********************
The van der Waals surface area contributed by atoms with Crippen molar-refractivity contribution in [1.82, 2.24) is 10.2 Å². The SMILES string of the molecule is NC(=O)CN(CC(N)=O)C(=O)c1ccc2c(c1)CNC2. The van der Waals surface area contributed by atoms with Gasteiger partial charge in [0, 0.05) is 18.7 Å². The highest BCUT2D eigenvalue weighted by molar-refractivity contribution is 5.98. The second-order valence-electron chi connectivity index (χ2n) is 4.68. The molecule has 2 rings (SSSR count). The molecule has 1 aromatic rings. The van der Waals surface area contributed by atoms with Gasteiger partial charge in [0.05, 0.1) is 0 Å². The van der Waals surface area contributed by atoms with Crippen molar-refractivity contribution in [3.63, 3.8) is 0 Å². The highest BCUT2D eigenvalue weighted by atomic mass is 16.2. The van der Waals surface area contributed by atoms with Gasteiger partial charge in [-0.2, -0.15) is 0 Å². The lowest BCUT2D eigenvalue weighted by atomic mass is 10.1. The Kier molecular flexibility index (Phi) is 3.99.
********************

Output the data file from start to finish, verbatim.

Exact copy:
The van der Waals surface area contributed by atoms with Crippen molar-refractivity contribution in [1.82, 2.24) is 10.2 Å². The SMILES string of the molecule is NC(=O)CN(CC(N)=O)C(=O)c1ccc2c(c1)CNC2. The van der Waals surface area contributed by atoms with Gasteiger partial charge in [0, 0.05) is 18.7 Å². The highest BCUT2D eigenvalue weighted by molar-refractivity contribution is 5.98. The second-order valence-electron chi connectivity index (χ2n) is 4.68. The molecule has 2 rings (SSSR count). The molecule has 1 aromatic rings. The van der Waals surface area contributed by atoms with Gasteiger partial charge in [0.05, 0.1) is 0 Å². The van der Waals surface area contributed by atoms with Crippen molar-refractivity contribution in [3.63, 3.8) is 0 Å². The highest BCUT2D eigenvalue weighted by atomic mass is 16.2. The van der Waals surface area contributed by atoms with Gasteiger partial charge in [-0.2, -0.15) is 0 Å². The lowest BCUT2D eigenvalue weighted by atomic mass is 10.1. The Kier molecular flexibility index (Phi) is 3.99.